The Joys of French Food
One of the disadvantages of being a university student in a country that has really good food is that you usually cannot afford to eat in restaurants. One of the advantages of living in France, however, is that good food is pretty easy to find, from the fromagerie at Les Halles (down the street) to the boulangerie beneath your apartment building.
There are several rules of thumb to follow when you are living in (as opposed to simply visiting) France, especially if you are a student on a budget or if you have certain dietary restrictions. If you are just traveling through, I’d recommend that you simply indulge. Eat that croissant aux amandes, that pain au chocolat, that delectable cheese that you won’t find anywhere outside of France. Sip back a glass of vin rouge if that’s your thing. Choose a great Algerian restaurant in Paris or Nice, or fraternize with the locals at a corner kebab. Pick something that looks and sounds good, and enjoy it.
As for the thrifty backpacker, impoverished foreigner, and generally broke college student, there are other ways to enjoy the quality and variety of cuisines you can find in France, whether or not French cooking is your cup of tea. My first rule of advice is to try to buy as much as you can (fresh vegetables, cheese, even bread and meat) at the weekly outdoor markets. The price of the food is almost always worth the quality of fresh produce, and the more vegetables you buy, the cheaper it is to live in France. This is because when you cook your own food, even the exorbitant cost of living is balanced by the greatly reduced price of meals.
The great thing about buying food at a farmer’s market, in addition to meeting a lot of the wonderful “agriculteurs” or “maraîchers” de France, is that you are also discovering some of the unique vegetables that make up the French cuisine. From “pêches plates” to the famous “topinambours,” you will be forced to be more creative with your cooking as well as with your diet.
To take advantage of French food, you also need to take advantage of the “specialty” food stores that the French are so well known for – fromagerie, charcuterie, boucherie, pâtisserie, boulangerie, traiteur. These local businesses survive in a world of convenience by the quality of their products and the loyalty of their customers. Eating especially well sometimes only costs a few centimes more. The difference in the baguette is profound between Carrefour and a corner bakery. These staples and the French tendency to spend more money per household on food usually results in an outstanding quality in the ingredients that make up French cuisine.
Another rule of thumb when attempting French recipes is to try their more “exotic” staples that are so hard to find elsewhere. For instance, crème fraîche, or fromage blanc, or even the ultra-pasteurized milk that doesn’t need to be refrigerated until opening, at which point it lasts a mere 48 hours in the refrigerator before expiring. A real challenge, however, is converting between American recipes and French measurement. Even something as simple as flour can differ greatly between the two countries! Here I found a fabulous website that gives a rough measurement of the equivalents between American and French ingredients. Besides having to juggle between two different systems of measurement, as well as the way in which things are measured (volume vs. weight), the quantity and texture of the ingredients themselves greatly differ.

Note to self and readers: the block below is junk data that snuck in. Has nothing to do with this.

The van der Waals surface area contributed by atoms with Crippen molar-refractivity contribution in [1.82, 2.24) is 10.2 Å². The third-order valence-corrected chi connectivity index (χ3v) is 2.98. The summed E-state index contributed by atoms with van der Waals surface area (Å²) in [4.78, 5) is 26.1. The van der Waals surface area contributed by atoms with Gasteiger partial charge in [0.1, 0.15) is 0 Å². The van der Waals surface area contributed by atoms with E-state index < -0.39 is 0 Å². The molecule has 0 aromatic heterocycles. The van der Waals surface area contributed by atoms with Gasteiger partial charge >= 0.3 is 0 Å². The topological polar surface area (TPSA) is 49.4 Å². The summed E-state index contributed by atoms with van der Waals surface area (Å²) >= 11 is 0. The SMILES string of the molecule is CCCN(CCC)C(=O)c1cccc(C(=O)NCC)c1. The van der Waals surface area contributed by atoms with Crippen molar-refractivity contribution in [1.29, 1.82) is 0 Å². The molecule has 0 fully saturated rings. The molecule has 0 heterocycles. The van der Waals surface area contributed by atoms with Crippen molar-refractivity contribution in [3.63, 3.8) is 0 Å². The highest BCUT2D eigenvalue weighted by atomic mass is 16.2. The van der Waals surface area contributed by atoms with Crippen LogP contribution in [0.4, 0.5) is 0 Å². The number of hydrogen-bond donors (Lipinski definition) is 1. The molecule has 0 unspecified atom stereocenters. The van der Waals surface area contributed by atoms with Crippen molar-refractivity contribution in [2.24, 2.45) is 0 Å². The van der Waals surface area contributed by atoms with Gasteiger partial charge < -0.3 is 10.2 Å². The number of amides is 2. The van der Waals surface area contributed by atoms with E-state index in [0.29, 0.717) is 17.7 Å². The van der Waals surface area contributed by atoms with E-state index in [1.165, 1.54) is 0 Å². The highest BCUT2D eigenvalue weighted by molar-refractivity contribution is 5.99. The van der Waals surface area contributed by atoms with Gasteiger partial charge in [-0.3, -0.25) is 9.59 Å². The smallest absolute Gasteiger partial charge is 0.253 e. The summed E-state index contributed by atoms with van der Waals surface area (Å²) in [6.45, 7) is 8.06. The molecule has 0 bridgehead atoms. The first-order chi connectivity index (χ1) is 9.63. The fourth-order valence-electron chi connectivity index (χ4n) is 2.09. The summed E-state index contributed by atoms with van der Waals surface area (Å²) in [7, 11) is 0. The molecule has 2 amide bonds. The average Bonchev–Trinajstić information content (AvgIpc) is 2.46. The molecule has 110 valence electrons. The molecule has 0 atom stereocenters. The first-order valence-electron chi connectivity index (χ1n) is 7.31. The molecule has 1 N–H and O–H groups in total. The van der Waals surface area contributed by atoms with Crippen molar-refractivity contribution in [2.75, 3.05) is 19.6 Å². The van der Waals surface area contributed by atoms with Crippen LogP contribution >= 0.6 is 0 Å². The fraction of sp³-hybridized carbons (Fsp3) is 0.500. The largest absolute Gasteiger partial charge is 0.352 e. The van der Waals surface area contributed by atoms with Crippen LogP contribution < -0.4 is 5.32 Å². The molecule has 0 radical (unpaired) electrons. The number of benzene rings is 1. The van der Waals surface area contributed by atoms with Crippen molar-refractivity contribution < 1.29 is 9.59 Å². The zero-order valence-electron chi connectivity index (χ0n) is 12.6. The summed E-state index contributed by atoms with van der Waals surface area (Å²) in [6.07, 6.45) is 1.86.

For those who are vegetarian, gluten-free, eat only kosher or halal, or prefer to eat “sustainably” or with a social conscience, the good news is that there is a little bit of everything in France. There will be your typical “bio” stores selling organic produce or your “équitable” Fair trade marks, and there is plenty of Muslim boucheries, Arab markets, and kosher delis. The only downside of eating out in France, as opposed to cooking chez toi, is that navigating a French menu is particularly daunting for “special diets.” You will usually find little in the way of vegetarian options, and most Muslims I know avoid French restaurants altogether, wary of the cheeses and the alcohol or pork lurking behind certain dish names, or they are simply tired of ordering fish *again*. As my gluten-free, vegetarian cousin who’s living in Angers will attest, it is also very difficult to find things to eat in France from the standard diet. But for the health-conscious traveler, don’t fear the butter or cream you often find in French dishes. The French lifestyle, which involves copious amounts of walking and a general taboo on snacking, compensates from the fat content.
What have I been eating so far in France? Well, besides consuming a vast quantity of bread, I’ve sampled a wide assortment of food. Un libanais at my favorite Kebab restaurant. Une salade au chèvre, a salad of greens and dried fruit along with goat cheese heated up on little toasts. Un couscous tunisien, a first attempt with Hedi to make couscous with our little couscoussier for a group of international friends. Un 3aja, a Tunisian dish with harissa (see this wonderful NPR article for more information), tomato sauce, merguez sausages, and eggs eaten with French baguettes. A galette hortillon, a crêpe made of buckwheat (a recipe originating from Brittany), stuffed with the local weekly harvest vegetables of Amiens’ famous hortillonages. Cheese. Fish. Pizza. Bagnat au thon, a round sandwich with tuna, lettuce, tomato, and hard-boiled egg slices. Pâtes et émincé de poulet au boursin, pasta with thinly sliced chicken with a Boursin (creamy French cheese) sauce. Pique-nique de gruyère et de pain, slices of Gruyère cheese on Sesame bread. Macarons, brightly colored round meringue-like cookies, in flavors of pistachio, chocolate, café.
What are your thoughts on French food? What experiences of open-air markets have you had in France?